Savannah sparrows (Passerculus sandwichensis) are common and widely distributed in North America. The distinctive yellow lores (eye stripe) is the best way to distinguish savannah’s from other sparrows with streaked plumage.
All across North America – including all over Alaska – savannah sparrows are a common sight in open fields and marshes and in low brushy areas. Mainly seed eaters most of the year, they include insects in their diet as well, particularly during the breeding season. Their song has been described as “insect like,” and although it has a buzz to it, the description doesn’t really do it justice. Listen for the notes of the savannah’s high, buzzy song next time you’re in an open area. They can be hard to spot in the low brush and ground cover they call home, but when flushed, they usually fly just a short distance and may perch to take a look around. About five to six inches from beak to tail, savannah’s nest on or near the ground, laying four to six blue-green eggs speckled with dark brown in cup shaped nests. The sexes are similar.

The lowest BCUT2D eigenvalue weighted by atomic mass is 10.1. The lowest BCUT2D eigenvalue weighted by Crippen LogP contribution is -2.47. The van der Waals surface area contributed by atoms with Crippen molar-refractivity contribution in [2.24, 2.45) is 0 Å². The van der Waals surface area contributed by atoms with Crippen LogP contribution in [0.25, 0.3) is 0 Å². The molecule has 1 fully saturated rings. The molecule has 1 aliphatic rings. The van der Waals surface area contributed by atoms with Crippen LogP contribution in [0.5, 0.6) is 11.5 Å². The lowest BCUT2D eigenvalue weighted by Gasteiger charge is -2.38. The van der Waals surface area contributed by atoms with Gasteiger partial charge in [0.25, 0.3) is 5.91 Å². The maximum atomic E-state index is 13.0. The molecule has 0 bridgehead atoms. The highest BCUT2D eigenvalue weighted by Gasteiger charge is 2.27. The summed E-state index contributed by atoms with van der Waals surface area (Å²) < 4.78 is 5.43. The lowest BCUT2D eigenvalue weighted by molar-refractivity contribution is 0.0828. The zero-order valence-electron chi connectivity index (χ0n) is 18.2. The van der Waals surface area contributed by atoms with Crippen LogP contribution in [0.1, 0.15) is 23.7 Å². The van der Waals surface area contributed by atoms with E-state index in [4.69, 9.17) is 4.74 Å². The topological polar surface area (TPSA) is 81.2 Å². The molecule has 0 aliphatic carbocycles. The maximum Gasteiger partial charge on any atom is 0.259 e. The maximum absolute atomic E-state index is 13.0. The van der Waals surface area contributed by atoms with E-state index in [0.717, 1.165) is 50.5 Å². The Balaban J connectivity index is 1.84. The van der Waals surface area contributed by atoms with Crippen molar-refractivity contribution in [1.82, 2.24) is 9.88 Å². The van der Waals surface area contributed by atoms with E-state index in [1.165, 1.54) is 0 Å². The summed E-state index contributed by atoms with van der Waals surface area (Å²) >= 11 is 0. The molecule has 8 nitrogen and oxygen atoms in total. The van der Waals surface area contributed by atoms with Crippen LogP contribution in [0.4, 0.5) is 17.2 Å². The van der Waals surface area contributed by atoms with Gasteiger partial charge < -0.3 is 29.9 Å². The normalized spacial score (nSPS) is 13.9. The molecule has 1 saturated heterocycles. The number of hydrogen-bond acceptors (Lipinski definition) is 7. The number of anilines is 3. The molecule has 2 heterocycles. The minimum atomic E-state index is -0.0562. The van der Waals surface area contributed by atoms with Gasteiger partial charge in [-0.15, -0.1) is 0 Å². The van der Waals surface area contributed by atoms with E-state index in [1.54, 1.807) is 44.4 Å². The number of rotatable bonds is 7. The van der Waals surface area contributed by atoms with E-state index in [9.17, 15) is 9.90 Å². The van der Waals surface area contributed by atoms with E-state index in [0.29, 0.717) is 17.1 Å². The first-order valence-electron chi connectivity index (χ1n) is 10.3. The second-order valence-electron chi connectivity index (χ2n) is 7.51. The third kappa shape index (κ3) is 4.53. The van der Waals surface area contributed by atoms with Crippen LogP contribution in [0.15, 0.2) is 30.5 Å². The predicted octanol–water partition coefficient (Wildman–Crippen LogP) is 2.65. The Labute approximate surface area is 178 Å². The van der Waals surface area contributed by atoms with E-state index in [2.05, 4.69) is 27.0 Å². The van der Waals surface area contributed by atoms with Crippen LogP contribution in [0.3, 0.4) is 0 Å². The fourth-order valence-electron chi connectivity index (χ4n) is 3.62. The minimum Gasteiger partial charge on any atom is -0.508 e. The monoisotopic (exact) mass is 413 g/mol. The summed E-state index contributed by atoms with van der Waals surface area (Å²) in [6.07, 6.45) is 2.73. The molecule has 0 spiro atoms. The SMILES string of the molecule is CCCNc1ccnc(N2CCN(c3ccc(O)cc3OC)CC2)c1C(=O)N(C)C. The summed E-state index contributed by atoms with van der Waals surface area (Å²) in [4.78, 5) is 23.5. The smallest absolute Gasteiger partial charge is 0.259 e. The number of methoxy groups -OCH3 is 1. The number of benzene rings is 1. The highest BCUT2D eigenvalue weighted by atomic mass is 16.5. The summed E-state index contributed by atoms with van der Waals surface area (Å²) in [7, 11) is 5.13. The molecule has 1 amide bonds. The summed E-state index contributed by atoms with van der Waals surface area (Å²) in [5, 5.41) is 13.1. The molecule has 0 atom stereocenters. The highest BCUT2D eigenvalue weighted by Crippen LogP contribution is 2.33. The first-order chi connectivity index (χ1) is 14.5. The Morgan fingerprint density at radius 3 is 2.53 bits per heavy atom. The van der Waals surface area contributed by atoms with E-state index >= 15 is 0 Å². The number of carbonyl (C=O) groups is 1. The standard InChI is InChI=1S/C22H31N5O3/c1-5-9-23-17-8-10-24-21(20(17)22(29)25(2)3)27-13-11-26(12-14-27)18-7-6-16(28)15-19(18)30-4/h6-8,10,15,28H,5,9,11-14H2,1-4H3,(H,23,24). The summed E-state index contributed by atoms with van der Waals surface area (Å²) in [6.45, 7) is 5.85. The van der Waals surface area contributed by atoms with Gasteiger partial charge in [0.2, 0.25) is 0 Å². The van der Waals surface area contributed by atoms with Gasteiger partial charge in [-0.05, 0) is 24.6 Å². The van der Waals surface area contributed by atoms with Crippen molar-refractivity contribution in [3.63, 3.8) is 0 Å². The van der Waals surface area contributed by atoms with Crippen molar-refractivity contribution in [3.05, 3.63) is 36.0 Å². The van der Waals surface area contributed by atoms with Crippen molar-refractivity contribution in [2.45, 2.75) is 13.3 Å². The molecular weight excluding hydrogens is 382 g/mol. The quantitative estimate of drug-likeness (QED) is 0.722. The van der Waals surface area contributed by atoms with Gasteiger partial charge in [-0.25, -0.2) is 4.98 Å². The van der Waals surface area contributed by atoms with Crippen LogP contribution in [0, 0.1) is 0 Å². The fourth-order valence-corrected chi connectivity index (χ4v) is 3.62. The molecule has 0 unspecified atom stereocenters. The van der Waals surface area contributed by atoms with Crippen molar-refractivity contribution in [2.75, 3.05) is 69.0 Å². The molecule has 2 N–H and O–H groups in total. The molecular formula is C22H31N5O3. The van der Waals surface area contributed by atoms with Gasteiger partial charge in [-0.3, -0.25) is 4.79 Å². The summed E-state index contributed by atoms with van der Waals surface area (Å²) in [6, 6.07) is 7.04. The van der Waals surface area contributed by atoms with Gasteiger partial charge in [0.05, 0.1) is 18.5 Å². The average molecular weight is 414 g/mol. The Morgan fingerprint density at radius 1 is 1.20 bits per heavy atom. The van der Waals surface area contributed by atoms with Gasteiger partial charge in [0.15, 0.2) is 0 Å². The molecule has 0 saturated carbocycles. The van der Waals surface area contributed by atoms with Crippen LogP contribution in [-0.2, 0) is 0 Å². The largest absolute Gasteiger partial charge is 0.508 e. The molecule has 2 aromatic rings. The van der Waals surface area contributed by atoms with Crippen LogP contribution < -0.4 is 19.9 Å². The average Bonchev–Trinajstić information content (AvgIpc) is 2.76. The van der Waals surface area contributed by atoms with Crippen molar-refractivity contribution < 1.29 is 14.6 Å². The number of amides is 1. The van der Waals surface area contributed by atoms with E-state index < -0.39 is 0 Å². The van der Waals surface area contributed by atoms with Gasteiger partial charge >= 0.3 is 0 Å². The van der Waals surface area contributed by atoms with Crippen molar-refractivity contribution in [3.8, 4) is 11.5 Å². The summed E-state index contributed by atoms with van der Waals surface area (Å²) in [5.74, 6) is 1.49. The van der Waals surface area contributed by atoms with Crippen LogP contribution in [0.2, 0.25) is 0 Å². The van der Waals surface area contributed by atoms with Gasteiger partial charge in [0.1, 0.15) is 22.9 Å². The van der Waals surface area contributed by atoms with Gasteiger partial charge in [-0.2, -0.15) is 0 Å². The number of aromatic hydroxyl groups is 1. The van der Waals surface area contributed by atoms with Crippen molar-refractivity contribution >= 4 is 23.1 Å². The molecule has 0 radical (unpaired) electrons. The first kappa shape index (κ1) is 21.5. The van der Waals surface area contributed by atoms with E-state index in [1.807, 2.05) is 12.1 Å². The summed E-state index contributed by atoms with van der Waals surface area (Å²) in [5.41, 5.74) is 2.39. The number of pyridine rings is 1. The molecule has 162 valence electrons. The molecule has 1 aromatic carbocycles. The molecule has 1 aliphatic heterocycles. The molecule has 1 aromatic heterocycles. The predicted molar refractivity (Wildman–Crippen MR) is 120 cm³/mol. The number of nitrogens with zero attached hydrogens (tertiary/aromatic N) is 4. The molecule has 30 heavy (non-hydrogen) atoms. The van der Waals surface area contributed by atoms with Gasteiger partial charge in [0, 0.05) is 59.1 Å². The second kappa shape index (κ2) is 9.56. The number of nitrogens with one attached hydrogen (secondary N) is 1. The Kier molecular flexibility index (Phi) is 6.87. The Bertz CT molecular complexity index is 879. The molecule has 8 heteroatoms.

Incidentally, the species name sandwichensis comes from Sandwich Bay in Unalaska, Alaska. This photos was taken at Potter Marsh, near Anchorage.